Cameron, you’re a second-generation furniture designer. Where did you grow up? What did your parents do?
I was drawn to anything design orientated from a young age as both of my parents are designers. My father started his career by making cane furniture, which was very cool at the time, in our garage. When I was a child, I liked to watch and occasionally staple things together with the very dangerous and exciting high-pressure staple gun. He eventually opened a showroom. I remember at age six or seven drawing pictures of how I thought the window display should look – I was always trying to provide creative input. His business evolved over time and, many years later, I joined the family business. My prior work as an artist was quiet, while furniture design was quite exciting, so it quickly became something I was very passionate about. The initial years working for my father served as an apprenticeship of sorts. I spent a lot of time modelling his designs for clients. I learned a lot more on the job than I believe I ever could have from any other avenue. Eventually I created my own designs, which were commercially successful and things just built from there.
What was your first design?
It was a floor lamp… the process involved a big block of Oregon and a chainsaw. You’re now based in Sydney after some time in Christchurch.
Was it difficult as a furniture designer to make a living in Christchurch?
The desire to push the boundaries was always an attraction for me. Trying to influence a conservative market in a smallish city such as Christchurch is a bit like pushing a sofa uphill. Tough. Simon James has represented a few of my designs for many years and he recently took on the full collection. While I was in Christchurch, I was always involved in Belle Interiors, my family’s interior design consultancy, and for a time was running a showroom called Solo Design Store, a division of the business importing and representing Vitra, Cassina, Minotti, Moooi and Driade, among others. Three or four big earthquakes were the catalyst for the shift to Australia, although a move over had been on the cards for some time. Christchurch was, and will be again, a fantastic place to live, but it is not ideal for growing a brand like Nonn. The loss of my showroom, while unfortunate, has led to greater opportunities.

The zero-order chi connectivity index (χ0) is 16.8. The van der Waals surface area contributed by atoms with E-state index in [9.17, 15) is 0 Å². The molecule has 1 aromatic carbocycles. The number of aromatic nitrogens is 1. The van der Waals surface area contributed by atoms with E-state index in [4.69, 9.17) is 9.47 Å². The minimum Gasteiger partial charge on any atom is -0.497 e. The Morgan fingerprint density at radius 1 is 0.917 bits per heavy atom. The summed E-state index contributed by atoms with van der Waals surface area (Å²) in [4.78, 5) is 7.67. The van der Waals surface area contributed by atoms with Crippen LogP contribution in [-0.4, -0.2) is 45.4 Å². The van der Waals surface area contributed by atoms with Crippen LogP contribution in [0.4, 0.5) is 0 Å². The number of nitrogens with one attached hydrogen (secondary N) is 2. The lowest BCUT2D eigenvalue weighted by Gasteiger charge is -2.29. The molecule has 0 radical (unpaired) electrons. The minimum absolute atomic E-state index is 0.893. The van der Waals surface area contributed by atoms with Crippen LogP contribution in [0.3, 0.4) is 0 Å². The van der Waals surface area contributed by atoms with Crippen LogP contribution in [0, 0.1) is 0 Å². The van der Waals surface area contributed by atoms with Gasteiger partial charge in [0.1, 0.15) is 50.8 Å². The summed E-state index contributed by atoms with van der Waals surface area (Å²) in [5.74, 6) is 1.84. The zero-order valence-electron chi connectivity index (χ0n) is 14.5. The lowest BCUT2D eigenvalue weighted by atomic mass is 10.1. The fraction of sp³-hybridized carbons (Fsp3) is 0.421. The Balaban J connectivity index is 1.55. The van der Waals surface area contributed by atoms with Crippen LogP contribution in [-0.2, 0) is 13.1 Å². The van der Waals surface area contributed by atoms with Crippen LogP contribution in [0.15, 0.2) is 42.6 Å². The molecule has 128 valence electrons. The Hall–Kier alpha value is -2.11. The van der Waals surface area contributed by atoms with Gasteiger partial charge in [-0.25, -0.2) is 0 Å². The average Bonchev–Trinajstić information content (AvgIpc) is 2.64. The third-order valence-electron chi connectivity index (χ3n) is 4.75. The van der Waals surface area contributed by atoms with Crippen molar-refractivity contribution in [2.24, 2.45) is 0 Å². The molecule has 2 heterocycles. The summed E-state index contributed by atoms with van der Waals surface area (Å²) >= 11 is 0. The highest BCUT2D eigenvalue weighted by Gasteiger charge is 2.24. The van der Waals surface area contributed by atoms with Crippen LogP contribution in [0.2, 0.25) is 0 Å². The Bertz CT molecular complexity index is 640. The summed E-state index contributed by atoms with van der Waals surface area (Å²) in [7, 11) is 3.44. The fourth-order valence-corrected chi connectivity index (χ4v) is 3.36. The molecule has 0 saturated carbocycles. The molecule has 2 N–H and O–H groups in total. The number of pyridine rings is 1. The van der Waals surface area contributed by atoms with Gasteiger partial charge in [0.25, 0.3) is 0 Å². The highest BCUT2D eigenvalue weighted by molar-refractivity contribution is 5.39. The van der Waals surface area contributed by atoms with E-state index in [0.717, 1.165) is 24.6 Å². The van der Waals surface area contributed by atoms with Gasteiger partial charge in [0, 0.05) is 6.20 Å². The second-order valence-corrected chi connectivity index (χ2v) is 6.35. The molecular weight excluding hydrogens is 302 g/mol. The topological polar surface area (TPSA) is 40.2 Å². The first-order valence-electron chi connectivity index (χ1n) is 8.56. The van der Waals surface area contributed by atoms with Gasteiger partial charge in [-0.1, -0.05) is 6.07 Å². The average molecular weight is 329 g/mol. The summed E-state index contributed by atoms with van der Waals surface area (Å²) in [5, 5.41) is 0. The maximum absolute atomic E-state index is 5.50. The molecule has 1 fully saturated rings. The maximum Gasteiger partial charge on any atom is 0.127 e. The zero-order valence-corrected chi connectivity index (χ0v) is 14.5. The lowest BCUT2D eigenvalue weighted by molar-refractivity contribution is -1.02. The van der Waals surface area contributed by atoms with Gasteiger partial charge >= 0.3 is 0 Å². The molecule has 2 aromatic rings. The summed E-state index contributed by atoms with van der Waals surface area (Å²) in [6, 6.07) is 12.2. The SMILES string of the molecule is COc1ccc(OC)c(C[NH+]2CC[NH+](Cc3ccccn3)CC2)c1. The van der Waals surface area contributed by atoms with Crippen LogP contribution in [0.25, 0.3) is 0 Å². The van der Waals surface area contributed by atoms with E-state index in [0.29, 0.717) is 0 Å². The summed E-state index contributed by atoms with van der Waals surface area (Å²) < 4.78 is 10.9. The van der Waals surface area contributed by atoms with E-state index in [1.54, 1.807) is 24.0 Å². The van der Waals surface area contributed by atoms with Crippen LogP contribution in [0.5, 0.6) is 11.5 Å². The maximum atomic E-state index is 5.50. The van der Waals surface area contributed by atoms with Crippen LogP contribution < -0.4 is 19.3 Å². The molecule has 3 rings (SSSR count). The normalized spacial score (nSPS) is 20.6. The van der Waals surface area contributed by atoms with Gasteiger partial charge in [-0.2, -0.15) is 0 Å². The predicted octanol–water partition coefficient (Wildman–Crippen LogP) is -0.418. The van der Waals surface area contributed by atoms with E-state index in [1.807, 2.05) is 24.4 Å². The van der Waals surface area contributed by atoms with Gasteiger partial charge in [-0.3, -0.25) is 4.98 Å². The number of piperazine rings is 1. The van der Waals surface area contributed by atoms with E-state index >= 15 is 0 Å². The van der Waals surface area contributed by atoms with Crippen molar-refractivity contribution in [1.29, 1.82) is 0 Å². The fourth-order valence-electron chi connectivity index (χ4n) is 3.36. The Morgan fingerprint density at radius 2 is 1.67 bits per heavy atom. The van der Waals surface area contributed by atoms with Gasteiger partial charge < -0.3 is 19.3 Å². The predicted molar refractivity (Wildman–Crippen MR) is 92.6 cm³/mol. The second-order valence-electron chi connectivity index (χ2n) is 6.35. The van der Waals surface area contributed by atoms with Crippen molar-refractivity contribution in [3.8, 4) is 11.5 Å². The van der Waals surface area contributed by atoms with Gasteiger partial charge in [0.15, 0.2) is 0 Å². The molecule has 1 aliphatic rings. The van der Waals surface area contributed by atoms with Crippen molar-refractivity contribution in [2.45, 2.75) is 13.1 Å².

Have you found that the scale of Sydney provides greater opportunity?
Definitely. The greater population means my pieces are exposed to a wider audience. Living Edge has really been looking after me – it has showrooms in Sydney, Melbourne, Perth and Brisbane – and I couldn’t have asked to be represented by a better company. It’s nice to have my work among some of the world’s most renowned brands and some truly iconic pieces. I sort of hit the ground running, really. I’ve only just released my first collection of furniture into Australia and the response has been fantastic.
What will some of the challenges be?
To keep releasing better ranges each year. The market for well-designed pieces is greater here as there are more large-scale commercial projects. Fortunately, I have been using the same New Zealand manufacturers that my family has been using for years; the downside of this is that it can be a challenge emailing photographs and drawings of products in development back and forward. Of course the upside is I have to travel home often and catch up with friends and experience all the things I miss while I’m in Oz.
A unifying characteristic in your work is a fineness of the metalwork, balanced with comfort; a ‘comfortable minimalism’. Would you agree?
I wouldn’t use the word minimal. I’m all about comfort; I don’t like my upholstered pieces to be too hard-edged or clinical-looking. Most of my timber pieces are more sculptural. Fortunately, there has been a noticeable swing away from uninviting, minimal design towards a softer aesthetic, which has been particularly noticeable in the commercial sector. Elegant, sophisticated and timeless are the words that I hope most embody my work. The materials I gravitate towards also help determine the aesthetic. I love timber, black steel and leather, but I also play with iron, marble and perspex.
What’s on your drawing board at the moment?
I have a new collection in prototype, due for release in 2013. I’m also designing interiors in conjunction with Sydney company Project 82 .
Do you have any favourites from the pantheon of old school or young designers?
There are so many designers that I have respect for. I think my favourite though would be Jean Prouvé with his Cité armchair being my favourite piece. Another of my favourites would be New Zealand designer Jamie McLellan; I love his work – his Spar lamp is on my Christmas wish list.